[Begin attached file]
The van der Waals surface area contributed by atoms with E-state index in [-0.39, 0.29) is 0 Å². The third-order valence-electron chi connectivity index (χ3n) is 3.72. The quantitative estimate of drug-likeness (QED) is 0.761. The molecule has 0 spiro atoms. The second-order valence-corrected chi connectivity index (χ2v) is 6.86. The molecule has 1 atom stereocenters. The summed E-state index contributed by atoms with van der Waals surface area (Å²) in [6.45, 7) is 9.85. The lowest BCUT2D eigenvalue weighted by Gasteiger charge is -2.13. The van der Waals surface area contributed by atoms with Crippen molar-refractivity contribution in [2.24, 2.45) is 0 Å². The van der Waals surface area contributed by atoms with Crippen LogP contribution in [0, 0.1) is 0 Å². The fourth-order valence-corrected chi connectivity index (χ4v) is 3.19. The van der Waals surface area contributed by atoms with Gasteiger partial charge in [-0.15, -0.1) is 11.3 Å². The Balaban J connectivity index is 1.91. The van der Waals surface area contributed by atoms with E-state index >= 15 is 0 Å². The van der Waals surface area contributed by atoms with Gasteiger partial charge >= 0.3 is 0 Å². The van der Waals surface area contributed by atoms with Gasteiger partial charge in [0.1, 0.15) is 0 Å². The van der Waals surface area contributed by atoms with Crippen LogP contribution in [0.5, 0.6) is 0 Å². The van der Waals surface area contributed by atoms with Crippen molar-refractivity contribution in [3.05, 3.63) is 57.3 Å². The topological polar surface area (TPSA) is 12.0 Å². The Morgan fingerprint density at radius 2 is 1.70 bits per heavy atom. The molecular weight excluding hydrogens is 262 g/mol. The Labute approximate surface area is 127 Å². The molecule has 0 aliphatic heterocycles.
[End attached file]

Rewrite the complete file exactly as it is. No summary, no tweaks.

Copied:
The van der Waals surface area contributed by atoms with E-state index in [-0.39, 0.29) is 0 Å². The third-order valence-electron chi connectivity index (χ3n) is 3.72. The quantitative estimate of drug-likeness (QED) is 0.761. The molecule has 0 spiro atoms. The second-order valence-corrected chi connectivity index (χ2v) is 6.86. The molecule has 1 atom stereocenters. The summed E-state index contributed by atoms with van der Waals surface area (Å²) in [6.45, 7) is 9.85. The lowest BCUT2D eigenvalue weighted by Gasteiger charge is -2.13. The van der Waals surface area contributed by atoms with Crippen molar-refractivity contribution in [2.24, 2.45) is 0 Å². The van der Waals surface area contributed by atoms with Crippen LogP contribution in [0, 0.1) is 0 Å². The fourth-order valence-corrected chi connectivity index (χ4v) is 3.19. The van der Waals surface area contributed by atoms with Gasteiger partial charge in [-0.15, -0.1) is 11.3 Å². The Balaban J connectivity index is 1.91. The van der Waals surface area contributed by atoms with E-state index >= 15 is 0 Å². The van der Waals surface area contributed by atoms with Gasteiger partial charge >= 0.3 is 0 Å². The van der Waals surface area contributed by atoms with Gasteiger partial charge in [0.1, 0.15) is 0 Å². The van der Waals surface area contributed by atoms with Crippen LogP contribution in [0.5, 0.6) is 0 Å². The van der Waals surface area contributed by atoms with Crippen molar-refractivity contribution in [3.05, 3.63) is 57.3 Å². The topological polar surface area (TPSA) is 12.0 Å². The Morgan fingerprint density at radius 2 is 1.70 bits per heavy atom. The molecular weight excluding hydrogens is 262 g/mol. The Labute approximate surface area is 127 Å². The molecule has 0 aliphatic heterocycles.